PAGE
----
Monday, September 9, 2013


I was sitting in our sun room the other day, trying to stay cool, and typing another story for my legions of followers - all five of you. ;) It was supposed to be rather warm that day, in the 90's, and my wife and I were scheduled to go to an outdoor wedding. I wasn't really looking forward to sporting those always-attractive arm pit stains for everyone to see but I had resigned myself to the fact that it was going to happen anyway so I was trying to get over it.

My wife came out to visit me, a cup of tea in her hand. Everything was normal up to that point. It was just another "normal" day until, out of the corner of my eye, I saw something move in our back yard.

We get lots of animals wandering through our acre-sized lot. We live in the woods near a state park so we are "blessed" with lots of wildlife. I say blessed with little quotation marks because, although the animals are fun to watch, they love to eat my wife's plants . . . and she has lots of plants.

What my eye had seen that morning was a rabbit, not all that unusual out where we live. Rabbits, squirrels, chipmunks and deer are normal fare for us who live by the state park. We get LOTS of critters. But this rabbit was different. This rabbit was black.

A black rabbit?? Most of the rabbits we get around here are grayish-brown. This rabbit was clearly a different kind of rabbit. We figured it was either a) somebodies pet that had escaped from its cage or b) somebody abandoned the one time cute little bunny out in the country where it could "be free."

Being free sounds wonderful . . . until one remembers that out here in the country we also have coyote, fox and unchained dogs running around lose. A rabbit would make for a wonderful meal on a hot summer's day. Not the friendliest of places for someones pet rabbit. So, my wife and I tried to "save" it. Tried, and failed.

At one point we thought we had it. It had crawled under our sun room, which is open underneath except for some screening around the base. I blocked off every possible means of escape and got into my car and drove all the way into town to purchase one of those live traps - a wire cage with an open end and a door.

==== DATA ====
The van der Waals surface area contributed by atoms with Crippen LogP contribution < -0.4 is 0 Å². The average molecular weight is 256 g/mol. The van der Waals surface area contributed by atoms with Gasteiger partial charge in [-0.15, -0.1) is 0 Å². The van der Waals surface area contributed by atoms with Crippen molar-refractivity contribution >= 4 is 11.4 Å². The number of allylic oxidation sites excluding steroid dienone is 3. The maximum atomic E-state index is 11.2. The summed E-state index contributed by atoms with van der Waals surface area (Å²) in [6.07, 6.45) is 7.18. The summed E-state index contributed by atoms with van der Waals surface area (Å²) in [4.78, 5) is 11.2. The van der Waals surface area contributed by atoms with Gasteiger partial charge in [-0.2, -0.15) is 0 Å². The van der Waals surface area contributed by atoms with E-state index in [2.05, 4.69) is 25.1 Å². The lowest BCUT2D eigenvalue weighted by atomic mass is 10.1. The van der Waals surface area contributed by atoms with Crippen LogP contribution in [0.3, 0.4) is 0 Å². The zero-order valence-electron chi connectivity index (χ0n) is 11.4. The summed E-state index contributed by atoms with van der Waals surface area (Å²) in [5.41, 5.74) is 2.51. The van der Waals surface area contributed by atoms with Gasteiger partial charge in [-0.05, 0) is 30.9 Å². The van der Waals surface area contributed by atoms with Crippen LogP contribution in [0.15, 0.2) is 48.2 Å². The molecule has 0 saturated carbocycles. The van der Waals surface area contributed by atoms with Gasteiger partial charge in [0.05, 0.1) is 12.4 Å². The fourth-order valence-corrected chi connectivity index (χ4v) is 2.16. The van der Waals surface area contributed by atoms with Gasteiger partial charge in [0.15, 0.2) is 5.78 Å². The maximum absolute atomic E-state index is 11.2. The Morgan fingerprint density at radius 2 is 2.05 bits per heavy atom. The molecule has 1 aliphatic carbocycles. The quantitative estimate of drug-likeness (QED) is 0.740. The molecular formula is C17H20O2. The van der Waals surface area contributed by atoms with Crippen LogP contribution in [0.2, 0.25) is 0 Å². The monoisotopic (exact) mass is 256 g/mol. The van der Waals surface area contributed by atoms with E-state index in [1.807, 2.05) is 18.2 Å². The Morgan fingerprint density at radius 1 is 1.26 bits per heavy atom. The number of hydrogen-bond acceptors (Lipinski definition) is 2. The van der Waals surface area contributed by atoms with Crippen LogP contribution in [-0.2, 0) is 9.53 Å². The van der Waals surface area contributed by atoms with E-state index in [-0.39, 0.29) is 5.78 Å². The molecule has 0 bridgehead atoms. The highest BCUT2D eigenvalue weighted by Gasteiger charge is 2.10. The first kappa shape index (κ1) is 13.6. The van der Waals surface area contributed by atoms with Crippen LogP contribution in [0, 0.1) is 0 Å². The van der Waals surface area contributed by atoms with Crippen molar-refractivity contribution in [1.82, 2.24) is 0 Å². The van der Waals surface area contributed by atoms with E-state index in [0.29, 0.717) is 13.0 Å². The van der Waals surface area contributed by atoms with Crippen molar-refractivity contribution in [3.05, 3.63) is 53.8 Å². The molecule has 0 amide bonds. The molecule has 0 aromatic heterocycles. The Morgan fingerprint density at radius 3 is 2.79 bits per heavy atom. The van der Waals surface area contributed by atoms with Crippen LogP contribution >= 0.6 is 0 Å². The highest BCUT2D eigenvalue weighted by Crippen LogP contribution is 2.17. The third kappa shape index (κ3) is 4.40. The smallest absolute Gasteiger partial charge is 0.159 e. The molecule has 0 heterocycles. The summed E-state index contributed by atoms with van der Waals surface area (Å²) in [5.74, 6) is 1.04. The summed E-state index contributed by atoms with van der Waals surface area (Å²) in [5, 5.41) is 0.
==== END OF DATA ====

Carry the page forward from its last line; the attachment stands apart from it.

I'm sure I broke a few traffic laws trying to get back home as soon as possible so my wife and I could catch the rabbit and still make it to a wedding we had been invited to. Well, that didn't happen. The rabbit was out and about by the time I returned.

I wish someone was recording and documenting our efforts for Animal Planet. It would have made for a VERY funny show. Two grown adults walking around in the back yard, one in shorts, the other in pajamas, the former armed with a fish net and untied tennis shoes. My wife kept talking to it in a voice she normally only uses on our grandson.

At one point I nearly had it when I snuck up behind it back by our shed. I lunged at it with my fish net only to come up empty. I KNOW I heard the rabbit laughing at me.

Our back yard is now littered with dried up carrots and wilted leaves of lettuce. Even a pie tin, once filled with water, is out there . . . somewhere. We tried everything to save that rabbit . . . and we failed.

So, why do we Christians fail to make the same kind of effort when we encounter an unsaved soul in our daily lives? Why don't I go out of my way to tell someone, who is clearly perishing, about the saving grace of Jesus? How come I don't jump into my car, speed into town and spread the Gospel? Good question. And one I could easily hear Jesus asking me when I stand in front of him in heaven one day.

There's this kid I see on Facebook every day. Most of his posts are very frustrating to read. "Getting drunk tonight" or making some disparaging remarks about women and their body parts. He's had a lot of pain in his life so it's hard to be TOO condemning of his actions. Still, if there was someone who needs Jesus on his life, this guy is the guy. This guy is that black rabbit. Elusive, yet incredibly in need of being saved.

So what have I done? I have reached out to him. I do have open lines of communication established but I haven't hopped into my car, driven over to his house and said, "We need to talk."

In my opinion, the status quo is no longer acceptable. Time is growing short. It's time for a new normal. It's time to get up off my blessed assurance and do something. Because the black rabbit in our backyard? It's gone. Long gone.

"Then He said to His disciples, “The harvest is plentiful, but the workers are few. “Therefore beseech the Lord of the harvest to send out workers into His harvest.” - Matthew 9:37-38

"but you shall receive power when the Holy Spirit has come upon you; and you shall be My witnesses both in Jerusalem, and in all Judea and Samaria, and even to the remotest part of the earth.” - Acts 1:8

“Go therefore and make disciples of all the nations, baptizing them in the name of the Father and the Son and the Holy Spirit, teaching them to observe all that I commanded you; and lo, I am with you always, even to the end of the age.” - Matthew 28:19-20

1 comment:

  1. I see where you are coming from. There have been many black rabbits in my life. But, as you, I have also failed. I planted the seed of the Lord but I have failed to nurture it. And sadly lately, I am the one that has even failed myself, I feel like a lost Black Rabbit. I have failed to nurture my own seed which turned me into a black rabbit. I know that my problem is my anger at my current health situation. letting go of that anger and finding nurturing time is really really hard. I guess I need to get into my car and start speeding towards the Lord again. but this time to find myself.